You stated in your opening: &quot;On further inspection of this photo, particularly in the background you will notice that it is also trash night, and I still have left over flags from Memorial Day on the floor of my garage.&quot; <br> <br> I certainly hope you disposed of the trash (flags) properly, after picking them up off the garge floor! If you didn't want them, you can drop them off at a VA hospital, or nursing home. the veterans there will gladly take very good care of them for you. <br>
I didn't throw them flags away. I just didn't want to climb into my 120 degree attic to store them.
<br>I'm thinking a 6ft X 4ft oval hovercraft using three gas blowers. Two for lift, one for propulsion/steering. Anyone have thoughts or suggestions I should consider before I start?
I would not use a leaf blower for propulsion, they do not seem strong enough. Also if you are using leaf blowers for lift I would imagine that they would need to be greater than 500 cfm.
Do it! I want to see how it turns out. You might get better stability with 3 in a triangle configuration and you standing in the center. Maybe pointing them all down and having a vent hole in the skirt in the back to add forward thrust as long as it doesn't eliminate the vertical thrust.
Instead of cutting and taping the holes, why not use a grommet kit? With their smaller diameter, you could increase the number of holes thus spreading distribution of the air cushion more evenly. This could increase the air pressure in the donut by restricting the outflow through the smaller holes and possibly make your blower more efficient. Grommets would also reduce the chance <br>tearout.
Thats a really interesting idea. Definitely something to factor into 2.0. Gorilla Tape kept the cost down.
Those grommet kits are pretty cheap. You can get a simple one at Harbor Freight. With more and smaller holes there will be less chance of the skirt deflating when you lean into a turn. I also thought about a ring around the top of the disc in place of all those staples. A thin plywood or even plastic ring on top of the disc could be sealed with silicon adhesive and screwed down to the disc. That would make a better seal, again increasing the efficiency of the blower by reducing leaks and look cleaner.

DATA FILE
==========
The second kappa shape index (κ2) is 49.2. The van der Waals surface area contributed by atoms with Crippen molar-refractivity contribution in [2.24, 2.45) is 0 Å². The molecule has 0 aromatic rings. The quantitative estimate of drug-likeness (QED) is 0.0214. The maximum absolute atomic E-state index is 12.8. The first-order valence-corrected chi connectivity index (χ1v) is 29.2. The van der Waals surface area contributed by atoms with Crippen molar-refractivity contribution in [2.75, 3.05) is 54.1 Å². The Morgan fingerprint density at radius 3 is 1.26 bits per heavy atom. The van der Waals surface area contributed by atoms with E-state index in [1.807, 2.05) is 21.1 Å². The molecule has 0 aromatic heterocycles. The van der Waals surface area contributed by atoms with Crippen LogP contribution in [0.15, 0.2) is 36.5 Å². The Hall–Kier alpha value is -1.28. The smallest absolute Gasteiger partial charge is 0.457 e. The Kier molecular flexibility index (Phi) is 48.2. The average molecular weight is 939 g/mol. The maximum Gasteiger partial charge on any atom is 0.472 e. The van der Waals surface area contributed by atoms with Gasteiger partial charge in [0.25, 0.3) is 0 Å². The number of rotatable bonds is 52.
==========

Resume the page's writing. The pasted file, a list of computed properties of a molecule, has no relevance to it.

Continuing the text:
Just used the Harborfreight grommet kit to hang a canvas tarp over the entrance to my shop a couple weeks ago. I had problems getting the hole punch to actually cut through the canvas, may have better luck w/ plastic/vinyl/whatever, but I wound up just cutting a small square out w/ an exacto &amp; stuffing them through that. Hope this is useful.
Oh man, if you used this for sledding on snow you'd build up ridiculous amounts of speed!!
Very cool! I've worked with a number of military and commercial hovercraft and the skirt pressure is minimal. I think it was ~15psi for an 80 ton LCAC when on cushion, but a huge amount of CFM. That blower is highpressure/low volume, but it worked! <br>Great Instructable.
Any chance you watch &quot;Mythbusters&quot; ?? they made something like this in the early days ;) <br>But they say: &quot;don't try it at home&quot; <br>You say: &quot;here are the plans how I made it, now make it yourself&quot; :D <br>nice build!!
Yeah, but from what I remember, the Mythbusters ones failed pretty badly!
Indeed they did, but the fun-factor was sky high :D
My first thought when I saw this was &quot;Mythbusters!&quot;
I did see that one and I also saw the one he built for his kid. It's all good stuff.
You know this specific hovercraft had some instructions put out there by Adam himself. he also made it as a kid so... <br>
No I didn't know that :D But now I do, thanks!!
This is awesome! Have you tried it in snow? That would be SWEET!
You know, I can't help but think this would be good enough to use behind a self-propelled lawn mower! You'd have to go to either a rechargeable, or gas powered blower (of course), which hopefully wouldn't ad too much wait. This way you'd be basically &quot;pulled&quot; behind the mower...which I think would be very cool! =] <br> <br>Great job on this!